The correlogram view compares the autocorrelation pattern of the structural residuals and that of the estimated model for a specified number of periods (recall that the structural residuals are the residuals after removing the effect of the fitted exogenous regressors but not the ARMA terms). For a properly specified model, the residual and theoretical (estimated) autocorrelations and partial autocorrelations should be “close”.
To perform the comparison, simply select the Correlogram diagnostic, specify a number of lags to be evaluated, and a display format (Graph or Table).
Here, we have specified a graphical comparison over 24 periods/lags. The graph view plots the autocorrelations and partial autocorrelations of the sample structural residuals and those that are implied from the estimated ARMA parameters. If the estimated ARMA model is not stationary, only the sample second moments from the structural residuals are plotted.
The table view displays the numerical values for each of the second moments and the difference between from the estimated theoretical. If the estimated ARMA model is not stationary, the theoretical second moments implied from the estimated ARMA parameters will be filled with NAs.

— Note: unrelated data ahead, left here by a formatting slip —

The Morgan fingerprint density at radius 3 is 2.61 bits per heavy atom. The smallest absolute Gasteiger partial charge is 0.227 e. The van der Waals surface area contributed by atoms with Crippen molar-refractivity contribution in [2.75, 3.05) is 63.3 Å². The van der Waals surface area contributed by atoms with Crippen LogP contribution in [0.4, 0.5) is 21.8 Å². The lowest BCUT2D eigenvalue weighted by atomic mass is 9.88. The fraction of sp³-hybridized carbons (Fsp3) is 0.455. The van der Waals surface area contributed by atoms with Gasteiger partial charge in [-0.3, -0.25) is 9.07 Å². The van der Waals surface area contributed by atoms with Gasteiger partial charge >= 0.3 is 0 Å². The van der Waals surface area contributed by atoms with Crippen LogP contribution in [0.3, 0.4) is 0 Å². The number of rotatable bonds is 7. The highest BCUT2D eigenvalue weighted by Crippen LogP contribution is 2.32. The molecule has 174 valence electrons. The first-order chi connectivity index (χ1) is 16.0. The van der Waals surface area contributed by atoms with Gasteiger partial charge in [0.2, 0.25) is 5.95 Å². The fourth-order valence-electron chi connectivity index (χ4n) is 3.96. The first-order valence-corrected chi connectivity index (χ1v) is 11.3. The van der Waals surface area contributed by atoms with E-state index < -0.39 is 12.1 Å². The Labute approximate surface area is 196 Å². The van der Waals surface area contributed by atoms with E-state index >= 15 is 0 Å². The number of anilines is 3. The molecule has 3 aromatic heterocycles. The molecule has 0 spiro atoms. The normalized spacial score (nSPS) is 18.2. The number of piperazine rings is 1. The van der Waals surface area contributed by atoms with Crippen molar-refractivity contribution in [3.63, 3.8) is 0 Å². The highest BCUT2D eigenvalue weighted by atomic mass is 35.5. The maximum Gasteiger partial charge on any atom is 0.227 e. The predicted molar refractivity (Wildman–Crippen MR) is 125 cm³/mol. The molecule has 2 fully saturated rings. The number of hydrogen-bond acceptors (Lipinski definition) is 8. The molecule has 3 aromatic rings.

Note that the table view starts from lag zero, while the graph view starts from lag one.
Impulse Response
The ARMA impulse response view traces the response of the ARMA part of the estimated equation to shocks in the innovation.
An impulse response function traces the response to a one-time shock in the innovation. The accumulated response is the accumulated sum of the impulse responses. It can be interpreted as the response to step impulse where the same shock occurs in every period from the first.
To compute the impulse response (and accumulated responses), select the Impulse Response diagnostic, enter the number of periods, and display type, and define the shock. For the latter, you have the choice of using a one standard deviation shock (using the standard error of the regression for the estimated equation), or providing a user specified value. Note that if you select a one standard deviation shock, EViews will take account of innovation uncertainty when estimating the standard errors of the responses.
If the estimated ARMA model is stationary, the impulse responses will asymptote to zero, while the accumulated responses will asymptote to its long-run value. These asymptotic values will be shown as dotted horizontal lines in the graph view.